Activism From Professional Athletes

Where Are the Jocks for Justice” by Kelly Candaele and Peter Dreier took a look into Adonal Foyle’s battle to change the current political system. When most athletes were spending money to rebuild playgrounds or schools, or visiting sick children in the hospital, Foyle was running a grassroots group called Democracy Matters. Democracy Matters wanted to educate children about politics, push them to vote, and bring pressure to change the current political system. Foyle clearly wanted to make a change in society and earned a lot of praise for his battle against the political system. However, not all professional athletes have been given the same praise. Continue reading

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Consequences of Actions from Professional Athletes

Where Are the Jocks for Justice” by Kelly Candaele and Peter Dreier took a look into Adonal Foyle’s battle to change the current political system. When most athletes were spending money to rebuild playgrounds or schools, or visiting sick children in the hospital, Foyle was running a grassroots group called Democracy Matters. Democracy Matters wanted to educate children about politics, push them to vote, and bring pressure to change the current political system. Foyle clearly wanted to make a change in society and earned a lot of praise for his battle against the political system. However, not all professional athletes have been given the same praise. Continue reading

Is It Still Golf?

Marc Tracy wrote the article, “NFL Rules Changes: When Is Football No Longer Football?” on August 2, 2013 for the New Republic. Tracy focused on the new rules adopted by the Competition Committee of the NFL in 2013. In order for football to be safer for players, the committee discontinued kick-offs at the Pro-Bowl, the tuck rule, and players lowering their helmet. Continue reading

Rights in School

You spent multiple years in elementary, middle, high school, and even college learning about the Declaration of Independence, Articles of Confederation, and Constitution. Students understand why the United States declared their independence from Great Britain. Students understand the issues with the Articles of Confederation and why we wrote the Constitution. Students understand the bill of rights and there rights under the constitution. It seems imperative that all students in the United States learn about their freedoms or rights. Continue reading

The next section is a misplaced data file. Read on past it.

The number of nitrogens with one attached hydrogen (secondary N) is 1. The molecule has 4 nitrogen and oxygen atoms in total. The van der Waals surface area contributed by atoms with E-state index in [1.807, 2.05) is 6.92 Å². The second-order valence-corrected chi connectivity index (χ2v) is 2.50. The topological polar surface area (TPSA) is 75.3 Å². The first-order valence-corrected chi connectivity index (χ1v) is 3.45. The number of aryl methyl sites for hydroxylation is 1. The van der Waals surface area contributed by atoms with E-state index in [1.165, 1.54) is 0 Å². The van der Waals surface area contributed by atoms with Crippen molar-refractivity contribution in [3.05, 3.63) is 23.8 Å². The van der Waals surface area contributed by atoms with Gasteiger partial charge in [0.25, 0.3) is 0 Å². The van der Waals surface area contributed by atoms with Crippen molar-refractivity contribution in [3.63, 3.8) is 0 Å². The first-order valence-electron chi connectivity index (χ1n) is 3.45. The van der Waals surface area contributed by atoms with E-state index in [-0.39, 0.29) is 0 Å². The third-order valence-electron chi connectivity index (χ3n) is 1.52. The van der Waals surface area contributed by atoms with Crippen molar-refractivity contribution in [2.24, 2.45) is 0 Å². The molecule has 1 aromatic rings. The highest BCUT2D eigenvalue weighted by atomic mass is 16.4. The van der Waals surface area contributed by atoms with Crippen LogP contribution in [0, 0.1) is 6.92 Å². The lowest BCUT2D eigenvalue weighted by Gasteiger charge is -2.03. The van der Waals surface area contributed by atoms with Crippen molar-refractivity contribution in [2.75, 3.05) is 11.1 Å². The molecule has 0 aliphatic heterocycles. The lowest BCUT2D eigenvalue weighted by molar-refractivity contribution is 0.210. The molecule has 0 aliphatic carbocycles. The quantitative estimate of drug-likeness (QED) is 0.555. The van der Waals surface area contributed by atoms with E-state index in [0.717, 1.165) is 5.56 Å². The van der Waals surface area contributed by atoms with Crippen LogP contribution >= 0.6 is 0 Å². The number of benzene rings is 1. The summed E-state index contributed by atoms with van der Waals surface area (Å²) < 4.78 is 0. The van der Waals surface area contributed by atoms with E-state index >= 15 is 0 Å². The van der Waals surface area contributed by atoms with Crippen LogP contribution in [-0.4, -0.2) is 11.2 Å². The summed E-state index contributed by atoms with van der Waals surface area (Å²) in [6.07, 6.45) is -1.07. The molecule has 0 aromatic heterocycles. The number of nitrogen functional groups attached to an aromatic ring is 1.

Too Hurt to Earn

In light of Marcus Lattimore deciding to retire from the National Football League, I wanted to go all the way back to “Dispatches From the NCAA’s Deathbed” by Charles P. Pierce about the Ed O’Bannon trial. O’Bannon v. NCAA is an antitrust class action lawsuit against the National Collegiate Athletic Association. Ed O’Bannon, a former basketball player at the University of California Los Angeles, filled this case to fight for financial compensation for someone’s image.

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Do Menand’s Theories Apply to High School?

Throughout my Political Science 101 class, students have dissected Live and Learn by Louis Menand. Most people compare colleges, or their college experience, with whichever of Menand’s theories they find most applicable. However, I would like to look at Menand’s three theories and compare them to my high school experience because I feel most people are yet to realize the similarities

Menand discussed three theories in his article Live and Learn. Menand’s first theory suggests that college is a sorting process, setting a value on graduates; students with the highest value, or merit, are the best. His second theory is that people should try to become well-rounded because once they are working they will be forced to specialize. Menand’s third, and final theory is that an education should offer specialized knowledge in order to prepare for future employment. In my opinion, all three of these theories could be translated to describe high school.

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Is Pledging a Fraternity Play?

The University of Michigan is a one of the biggest universities in the United States and has about 27,000 undergraduates enrolled. In order to feel part of a smaller community at a large school like Michigan many students join Greek life. Around 20% of undergraduates at Michigan are involved with Greek life.

university_of_michigan_by_bagera3005-d4kqxbrGreek life at Michigan is more similar to sports than most people believe:
Rush/Free agency: Fraternity rush is most similar to that of free agency in sports. You have players, or rushes, who visit different fraternities, or teams, and try to sell themselves as to why the fraternity should sign them. Then, the fraternity, or team, tries to convince the rushes that their fraternity is the best place for them and they have the most to offer. Eventually, rushes get bids, or contract offers, and they must accept just one offer.
Pledging/Training camp: Once you sign your bid, you are accepted into the fraternity as a pledge. As a pledge you have a period of time to prove yourself, similar to training camp, before the fraternity, or team, decides to admit you as a full-time member.
I am going to focus solely on pledging and if pledging is indeed play according to Johan Huizinga.

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